Networking vendor D-Link has announced a deal with New Zealand start-up Tomizone to integrate its free Wi-Fi hotspot solution into selected wireless routers.
Headquartered in Auckland, Tomizone began in 2006 and gives away its free Wi-Fi hotspot software allowing anyone to set up a secure hotspot from a broadband connection and begin charging people for access.
Each access point is then connected to the global Tomizone service platform which collects revenue, governs usage, and enables fund distribution to the people that own a Tomizone hotspot.
The Wi-Fi hotspot solution is available for free in D-Link's DI-524UP and DIR-300 wireless routers and can be set up anywhere globally where there is a fast Internet connection.
Tomizone's CEO, Steve Simms, said the D-Link deal puts Tomizone in the hands of a global community "crying out for hotspots".
"It means customers will notice a new feature in some of the D-Link routers which allow them to secure their broadband connection and share it to make money," Simms said.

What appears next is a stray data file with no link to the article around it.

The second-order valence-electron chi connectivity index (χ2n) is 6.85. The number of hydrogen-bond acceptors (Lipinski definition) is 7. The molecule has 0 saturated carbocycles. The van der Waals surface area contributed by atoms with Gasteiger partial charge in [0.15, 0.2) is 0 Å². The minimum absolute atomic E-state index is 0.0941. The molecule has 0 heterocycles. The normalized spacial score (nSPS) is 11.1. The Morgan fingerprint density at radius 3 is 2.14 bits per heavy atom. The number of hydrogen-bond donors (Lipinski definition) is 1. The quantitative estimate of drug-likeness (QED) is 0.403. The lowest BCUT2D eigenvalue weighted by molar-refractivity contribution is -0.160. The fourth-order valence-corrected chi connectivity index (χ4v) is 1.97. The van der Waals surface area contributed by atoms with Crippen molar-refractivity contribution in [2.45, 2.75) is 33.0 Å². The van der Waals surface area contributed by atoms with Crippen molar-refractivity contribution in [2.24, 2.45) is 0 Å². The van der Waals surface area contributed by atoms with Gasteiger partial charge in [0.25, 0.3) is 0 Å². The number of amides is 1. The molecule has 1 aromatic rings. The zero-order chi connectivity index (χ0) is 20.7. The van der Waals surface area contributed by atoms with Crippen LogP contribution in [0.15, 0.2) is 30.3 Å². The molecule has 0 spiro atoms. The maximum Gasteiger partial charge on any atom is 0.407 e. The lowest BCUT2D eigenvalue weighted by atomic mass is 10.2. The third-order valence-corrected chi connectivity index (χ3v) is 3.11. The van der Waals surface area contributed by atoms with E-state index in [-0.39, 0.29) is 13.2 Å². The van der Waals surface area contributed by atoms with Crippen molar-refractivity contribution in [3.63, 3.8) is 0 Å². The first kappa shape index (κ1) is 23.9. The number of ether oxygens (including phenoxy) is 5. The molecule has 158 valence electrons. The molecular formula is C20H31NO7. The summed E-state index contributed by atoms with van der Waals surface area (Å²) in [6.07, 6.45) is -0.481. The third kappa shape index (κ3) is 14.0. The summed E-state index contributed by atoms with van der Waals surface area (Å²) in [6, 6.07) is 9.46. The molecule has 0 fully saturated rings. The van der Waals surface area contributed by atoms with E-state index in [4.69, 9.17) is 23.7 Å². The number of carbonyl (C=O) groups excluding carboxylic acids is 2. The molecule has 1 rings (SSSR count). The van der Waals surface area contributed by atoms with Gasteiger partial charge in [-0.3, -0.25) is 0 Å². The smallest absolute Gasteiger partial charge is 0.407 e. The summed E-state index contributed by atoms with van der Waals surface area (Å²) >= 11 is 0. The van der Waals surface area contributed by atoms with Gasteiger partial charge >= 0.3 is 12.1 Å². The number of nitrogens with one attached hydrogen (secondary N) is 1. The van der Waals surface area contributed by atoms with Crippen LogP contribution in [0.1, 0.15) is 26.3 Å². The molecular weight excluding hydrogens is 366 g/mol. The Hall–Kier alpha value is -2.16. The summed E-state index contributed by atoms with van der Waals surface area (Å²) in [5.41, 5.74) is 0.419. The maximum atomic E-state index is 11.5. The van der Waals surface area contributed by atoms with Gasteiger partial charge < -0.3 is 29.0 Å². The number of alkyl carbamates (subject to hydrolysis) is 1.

Tomizone sees the potential to share connections and let users build a Wi-Fi hotspot network by allowing anyone to share their broadband Internet connection and make money from it. The software also prevents "leeching", or bandwidth theft, from unauthorized connections.
Australia and New Zealand customers will be the first in the world to be able to buy the D-Link routers with Tomizone software loaded as of mid-May.
Consumers are charged $4 per day for access to a Tomizone hotspot.